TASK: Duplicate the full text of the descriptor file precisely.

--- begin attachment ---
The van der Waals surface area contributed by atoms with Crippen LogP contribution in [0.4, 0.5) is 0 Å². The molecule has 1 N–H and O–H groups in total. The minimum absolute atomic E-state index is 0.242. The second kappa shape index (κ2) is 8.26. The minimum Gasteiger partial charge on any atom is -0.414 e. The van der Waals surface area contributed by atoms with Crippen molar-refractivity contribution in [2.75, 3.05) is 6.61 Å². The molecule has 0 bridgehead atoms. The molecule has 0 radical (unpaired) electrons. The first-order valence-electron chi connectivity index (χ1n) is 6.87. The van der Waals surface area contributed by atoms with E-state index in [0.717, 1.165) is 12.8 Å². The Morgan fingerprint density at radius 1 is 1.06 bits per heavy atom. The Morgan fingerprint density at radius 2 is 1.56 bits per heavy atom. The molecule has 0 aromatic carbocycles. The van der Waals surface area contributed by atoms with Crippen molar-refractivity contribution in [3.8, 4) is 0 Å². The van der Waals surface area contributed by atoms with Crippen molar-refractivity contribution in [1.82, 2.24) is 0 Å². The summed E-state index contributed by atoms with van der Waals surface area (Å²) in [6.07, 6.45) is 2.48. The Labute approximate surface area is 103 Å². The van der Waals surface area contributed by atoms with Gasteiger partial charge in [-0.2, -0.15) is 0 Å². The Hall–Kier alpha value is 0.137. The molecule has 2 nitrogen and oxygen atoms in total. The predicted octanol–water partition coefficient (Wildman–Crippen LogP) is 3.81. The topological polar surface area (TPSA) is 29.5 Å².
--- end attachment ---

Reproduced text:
The van der Waals surface area contributed by atoms with Crippen LogP contribution in [0.4, 0.5) is 0 Å². The molecule has 1 N–H and O–H groups in total. The minimum absolute atomic E-state index is 0.242. The second kappa shape index (κ2) is 8.26. The minimum Gasteiger partial charge on any atom is -0.414 e. The van der Waals surface area contributed by atoms with Crippen molar-refractivity contribution in [2.75, 3.05) is 6.61 Å². The molecule has 0 bridgehead atoms. The molecule has 0 radical (unpaired) electrons. The first-order valence-electron chi connectivity index (χ1n) is 6.87. The van der Waals surface area contributed by atoms with E-state index in [0.717, 1.165) is 12.8 Å². The Morgan fingerprint density at radius 1 is 1.06 bits per heavy atom. The Morgan fingerprint density at radius 2 is 1.56 bits per heavy atom. The molecule has 0 aromatic carbocycles. The van der Waals surface area contributed by atoms with Crippen molar-refractivity contribution in [3.8, 4) is 0 Å². The van der Waals surface area contributed by atoms with Crippen molar-refractivity contribution in [1.82, 2.24) is 0 Å². The summed E-state index contributed by atoms with van der Waals surface area (Å²) in [6.07, 6.45) is 2.48. The Labute approximate surface area is 103 Å². The van der Waals surface area contributed by atoms with Gasteiger partial charge in [-0.2, -0.15) is 0 Å². The Hall–Kier alpha value is 0.137. The molecule has 2 nitrogen and oxygen atoms in total. The predicted octanol–water partition coefficient (Wildman–Crippen LogP) is 3.81. The topological polar surface area (TPSA) is 29.5 Å².